According to an Amnesty International report, two maternal deaths occur every day for African-American women. The British-based human rights organization found that a leading cause to these deaths is unequal access to health services. Strangely, there is little academic literature to prepare Black mothers for childbirth, which is also being cited as a factor. "Many [women] are in the public health care system," said Shafia Monroe, CEO of the International Center for Traditional Childbirth (ICTC). "[And] they don't have access to or support to take birthing classes or maintain breastfeeding. They often give birth alone with no support besides hospital staff. And, some expressed fear during their time in the hospital based on their treatment." The ICTC's mission is to increase the number of midwives, doulas, and healers of color, and to empower families in order to reduce maternal and infant mortality.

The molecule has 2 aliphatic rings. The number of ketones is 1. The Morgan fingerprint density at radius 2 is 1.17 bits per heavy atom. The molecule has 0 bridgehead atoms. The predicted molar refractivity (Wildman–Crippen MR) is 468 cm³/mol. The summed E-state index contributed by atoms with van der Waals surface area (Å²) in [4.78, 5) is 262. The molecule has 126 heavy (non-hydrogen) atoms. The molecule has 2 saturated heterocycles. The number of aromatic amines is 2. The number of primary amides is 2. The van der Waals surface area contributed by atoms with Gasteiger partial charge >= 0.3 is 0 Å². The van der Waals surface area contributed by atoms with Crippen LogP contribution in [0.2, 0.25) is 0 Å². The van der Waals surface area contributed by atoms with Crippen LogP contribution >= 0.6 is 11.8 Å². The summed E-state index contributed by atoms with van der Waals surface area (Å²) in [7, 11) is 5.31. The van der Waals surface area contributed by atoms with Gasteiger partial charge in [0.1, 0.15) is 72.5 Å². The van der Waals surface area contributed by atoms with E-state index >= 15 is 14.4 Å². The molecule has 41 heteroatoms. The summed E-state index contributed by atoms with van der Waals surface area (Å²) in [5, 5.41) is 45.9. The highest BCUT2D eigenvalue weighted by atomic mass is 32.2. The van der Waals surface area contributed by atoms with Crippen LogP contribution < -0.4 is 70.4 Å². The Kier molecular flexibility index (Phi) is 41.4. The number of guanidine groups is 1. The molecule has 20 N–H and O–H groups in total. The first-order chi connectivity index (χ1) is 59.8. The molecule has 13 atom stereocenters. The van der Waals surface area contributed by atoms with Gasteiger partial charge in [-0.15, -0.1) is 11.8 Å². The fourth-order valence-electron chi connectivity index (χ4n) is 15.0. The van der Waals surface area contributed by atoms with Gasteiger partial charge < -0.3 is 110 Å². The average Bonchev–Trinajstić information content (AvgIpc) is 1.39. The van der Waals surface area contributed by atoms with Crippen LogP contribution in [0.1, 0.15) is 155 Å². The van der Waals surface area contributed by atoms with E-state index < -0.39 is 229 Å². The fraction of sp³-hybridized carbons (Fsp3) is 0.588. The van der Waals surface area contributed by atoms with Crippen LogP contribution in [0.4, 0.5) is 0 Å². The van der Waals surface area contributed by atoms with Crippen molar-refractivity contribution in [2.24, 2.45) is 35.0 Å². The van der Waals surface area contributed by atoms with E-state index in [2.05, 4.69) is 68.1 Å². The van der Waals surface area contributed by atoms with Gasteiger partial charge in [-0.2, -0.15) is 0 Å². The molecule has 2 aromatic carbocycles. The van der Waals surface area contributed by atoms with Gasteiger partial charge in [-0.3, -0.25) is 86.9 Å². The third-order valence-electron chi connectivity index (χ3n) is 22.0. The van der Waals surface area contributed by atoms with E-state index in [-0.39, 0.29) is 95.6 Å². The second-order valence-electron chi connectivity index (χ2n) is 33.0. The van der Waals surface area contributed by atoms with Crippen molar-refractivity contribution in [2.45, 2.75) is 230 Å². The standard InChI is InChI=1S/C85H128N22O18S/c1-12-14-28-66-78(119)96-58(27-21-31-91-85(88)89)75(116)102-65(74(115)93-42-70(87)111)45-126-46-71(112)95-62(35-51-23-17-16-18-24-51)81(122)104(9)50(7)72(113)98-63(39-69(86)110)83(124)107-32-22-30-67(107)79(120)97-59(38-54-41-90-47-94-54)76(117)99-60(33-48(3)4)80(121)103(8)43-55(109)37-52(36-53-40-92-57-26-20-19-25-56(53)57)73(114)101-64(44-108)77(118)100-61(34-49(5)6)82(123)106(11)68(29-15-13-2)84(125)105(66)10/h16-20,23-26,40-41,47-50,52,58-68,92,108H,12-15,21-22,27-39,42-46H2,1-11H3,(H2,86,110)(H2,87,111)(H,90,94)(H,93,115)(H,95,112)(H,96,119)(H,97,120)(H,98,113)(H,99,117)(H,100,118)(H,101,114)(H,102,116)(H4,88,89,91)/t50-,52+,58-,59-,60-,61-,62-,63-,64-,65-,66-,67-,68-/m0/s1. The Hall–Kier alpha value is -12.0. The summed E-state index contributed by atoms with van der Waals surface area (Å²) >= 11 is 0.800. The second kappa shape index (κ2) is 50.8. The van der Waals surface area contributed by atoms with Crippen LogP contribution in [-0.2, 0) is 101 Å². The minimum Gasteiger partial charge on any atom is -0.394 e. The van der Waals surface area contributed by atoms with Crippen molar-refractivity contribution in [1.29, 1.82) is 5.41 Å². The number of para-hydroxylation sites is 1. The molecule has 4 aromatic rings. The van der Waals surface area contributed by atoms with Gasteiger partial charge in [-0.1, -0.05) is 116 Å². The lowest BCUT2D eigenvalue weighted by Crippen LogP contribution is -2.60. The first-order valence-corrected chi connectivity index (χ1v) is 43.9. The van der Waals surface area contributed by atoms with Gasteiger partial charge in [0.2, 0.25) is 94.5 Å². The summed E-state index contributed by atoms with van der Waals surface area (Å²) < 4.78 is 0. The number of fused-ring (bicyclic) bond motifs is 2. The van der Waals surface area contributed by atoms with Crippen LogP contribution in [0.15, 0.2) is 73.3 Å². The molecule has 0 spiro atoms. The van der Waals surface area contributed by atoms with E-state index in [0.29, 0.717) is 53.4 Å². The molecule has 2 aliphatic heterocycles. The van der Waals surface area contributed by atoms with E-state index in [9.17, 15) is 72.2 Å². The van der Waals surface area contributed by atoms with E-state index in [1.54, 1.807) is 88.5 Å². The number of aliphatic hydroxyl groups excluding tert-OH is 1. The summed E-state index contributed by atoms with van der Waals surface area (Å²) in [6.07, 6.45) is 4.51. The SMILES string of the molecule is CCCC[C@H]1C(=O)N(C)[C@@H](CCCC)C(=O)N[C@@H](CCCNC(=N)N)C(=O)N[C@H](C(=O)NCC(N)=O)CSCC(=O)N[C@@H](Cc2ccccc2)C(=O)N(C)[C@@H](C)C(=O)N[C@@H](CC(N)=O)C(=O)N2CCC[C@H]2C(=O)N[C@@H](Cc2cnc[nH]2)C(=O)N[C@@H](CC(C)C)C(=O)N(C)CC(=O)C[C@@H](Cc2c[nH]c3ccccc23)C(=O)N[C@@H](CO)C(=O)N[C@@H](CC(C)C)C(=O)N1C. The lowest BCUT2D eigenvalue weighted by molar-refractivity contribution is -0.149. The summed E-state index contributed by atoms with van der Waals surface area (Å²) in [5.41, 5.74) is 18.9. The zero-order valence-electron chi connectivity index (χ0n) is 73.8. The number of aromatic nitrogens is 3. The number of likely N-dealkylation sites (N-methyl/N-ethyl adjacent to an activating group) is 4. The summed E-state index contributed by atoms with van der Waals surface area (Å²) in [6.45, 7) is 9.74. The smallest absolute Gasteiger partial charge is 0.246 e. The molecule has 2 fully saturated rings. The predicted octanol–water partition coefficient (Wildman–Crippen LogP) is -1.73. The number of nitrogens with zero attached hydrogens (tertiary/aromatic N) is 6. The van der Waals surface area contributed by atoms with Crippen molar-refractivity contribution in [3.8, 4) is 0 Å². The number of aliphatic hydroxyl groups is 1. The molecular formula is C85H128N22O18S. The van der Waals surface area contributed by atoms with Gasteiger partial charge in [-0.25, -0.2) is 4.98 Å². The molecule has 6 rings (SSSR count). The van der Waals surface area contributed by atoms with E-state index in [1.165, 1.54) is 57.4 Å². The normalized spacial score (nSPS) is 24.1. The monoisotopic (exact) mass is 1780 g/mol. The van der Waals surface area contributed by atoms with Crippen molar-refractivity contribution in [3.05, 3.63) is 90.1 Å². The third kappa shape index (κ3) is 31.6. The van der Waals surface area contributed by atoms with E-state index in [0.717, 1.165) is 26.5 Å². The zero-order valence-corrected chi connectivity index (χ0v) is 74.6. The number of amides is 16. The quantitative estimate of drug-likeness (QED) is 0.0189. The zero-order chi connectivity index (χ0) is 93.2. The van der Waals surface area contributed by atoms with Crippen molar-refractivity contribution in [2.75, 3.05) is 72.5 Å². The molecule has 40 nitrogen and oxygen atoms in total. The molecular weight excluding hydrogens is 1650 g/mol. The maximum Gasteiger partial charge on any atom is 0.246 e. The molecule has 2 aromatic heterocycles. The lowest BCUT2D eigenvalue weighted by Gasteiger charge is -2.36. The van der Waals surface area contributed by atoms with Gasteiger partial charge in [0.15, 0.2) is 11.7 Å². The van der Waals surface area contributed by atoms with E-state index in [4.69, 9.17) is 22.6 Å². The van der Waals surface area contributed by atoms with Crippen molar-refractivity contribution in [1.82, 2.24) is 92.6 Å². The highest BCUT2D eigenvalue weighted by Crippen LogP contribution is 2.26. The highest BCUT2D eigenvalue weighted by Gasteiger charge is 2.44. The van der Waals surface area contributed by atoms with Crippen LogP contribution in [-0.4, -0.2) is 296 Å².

Although 99 percent of birth-related deaths happen in developing countries, these numbers for African American women— in a country with world-renowned health facilities— are discouraging. The Center for Disease Control plans to conduct more research into the ethnic disparity in hopes of coming up with preventative solutions. Listing "nutrition, healthy lifestyle, and control of chronic medical conditions" before pregnancy as ways to ensure safe motherhood, one would hope that the CDC considers the specific social and economic pressures minority groups endure that factor into child bearing.
Who should lead the charge in determining a solution? Also, should Black women continue to teach one another preventative techniques or should this stay in the hands of the medical community?